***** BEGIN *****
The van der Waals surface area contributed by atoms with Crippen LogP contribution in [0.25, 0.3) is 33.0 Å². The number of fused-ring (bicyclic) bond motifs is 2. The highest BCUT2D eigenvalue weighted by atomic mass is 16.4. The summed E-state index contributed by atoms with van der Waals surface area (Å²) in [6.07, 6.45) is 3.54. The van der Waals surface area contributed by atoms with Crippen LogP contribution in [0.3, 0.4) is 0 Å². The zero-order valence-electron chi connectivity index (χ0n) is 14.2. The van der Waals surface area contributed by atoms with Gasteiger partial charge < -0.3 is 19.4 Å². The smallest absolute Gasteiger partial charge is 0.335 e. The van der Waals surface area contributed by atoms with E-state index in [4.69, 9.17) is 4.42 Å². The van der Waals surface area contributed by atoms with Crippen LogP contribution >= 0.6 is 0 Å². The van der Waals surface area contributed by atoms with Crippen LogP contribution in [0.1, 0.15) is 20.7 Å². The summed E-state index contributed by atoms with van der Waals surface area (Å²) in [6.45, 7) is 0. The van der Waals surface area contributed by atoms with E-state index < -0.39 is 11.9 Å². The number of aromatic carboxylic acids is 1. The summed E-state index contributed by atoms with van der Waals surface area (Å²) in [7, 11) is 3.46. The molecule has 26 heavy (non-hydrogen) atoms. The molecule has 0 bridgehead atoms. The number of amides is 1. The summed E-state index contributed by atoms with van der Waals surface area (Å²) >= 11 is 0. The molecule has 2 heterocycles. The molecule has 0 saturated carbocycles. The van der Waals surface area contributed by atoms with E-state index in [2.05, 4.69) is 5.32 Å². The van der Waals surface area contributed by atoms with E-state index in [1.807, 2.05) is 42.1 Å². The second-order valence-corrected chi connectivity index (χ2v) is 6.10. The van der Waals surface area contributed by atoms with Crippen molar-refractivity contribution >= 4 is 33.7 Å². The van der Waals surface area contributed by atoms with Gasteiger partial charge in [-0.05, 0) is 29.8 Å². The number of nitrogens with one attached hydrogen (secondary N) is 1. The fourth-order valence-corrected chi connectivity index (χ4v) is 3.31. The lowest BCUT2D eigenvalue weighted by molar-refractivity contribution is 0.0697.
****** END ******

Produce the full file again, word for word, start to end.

The van der Waals surface area contributed by atoms with Crippen LogP contribution in [0.25, 0.3) is 33.0 Å². The number of fused-ring (bicyclic) bond motifs is 2. The highest BCUT2D eigenvalue weighted by atomic mass is 16.4. The summed E-state index contributed by atoms with van der Waals surface area (Å²) in [6.07, 6.45) is 3.54. The van der Waals surface area contributed by atoms with Crippen LogP contribution in [0.3, 0.4) is 0 Å². The zero-order valence-electron chi connectivity index (χ0n) is 14.2. The van der Waals surface area contributed by atoms with Gasteiger partial charge < -0.3 is 19.4 Å². The smallest absolute Gasteiger partial charge is 0.335 e. The van der Waals surface area contributed by atoms with E-state index in [4.69, 9.17) is 4.42 Å². The van der Waals surface area contributed by atoms with Crippen LogP contribution >= 0.6 is 0 Å². The van der Waals surface area contributed by atoms with Crippen LogP contribution in [0.1, 0.15) is 20.7 Å². The summed E-state index contributed by atoms with van der Waals surface area (Å²) in [6.45, 7) is 0. The van der Waals surface area contributed by atoms with E-state index < -0.39 is 11.9 Å². The number of aromatic carboxylic acids is 1. The summed E-state index contributed by atoms with van der Waals surface area (Å²) in [7, 11) is 3.46. The molecule has 26 heavy (non-hydrogen) atoms. The molecule has 0 bridgehead atoms. The number of amides is 1. The summed E-state index contributed by atoms with van der Waals surface area (Å²) >= 11 is 0. The molecule has 2 heterocycles. The molecule has 0 saturated carbocycles. The van der Waals surface area contributed by atoms with E-state index in [2.05, 4.69) is 5.32 Å². The van der Waals surface area contributed by atoms with E-state index in [1.807, 2.05) is 42.1 Å². The second-order valence-corrected chi connectivity index (χ2v) is 6.10. The van der Waals surface area contributed by atoms with Crippen molar-refractivity contribution >= 4 is 33.7 Å². The van der Waals surface area contributed by atoms with Gasteiger partial charge in [-0.05, 0) is 29.8 Å². The number of nitrogens with one attached hydrogen (secondary N) is 1. The fourth-order valence-corrected chi connectivity index (χ4v) is 3.31. The lowest BCUT2D eigenvalue weighted by molar-refractivity contribution is 0.0697.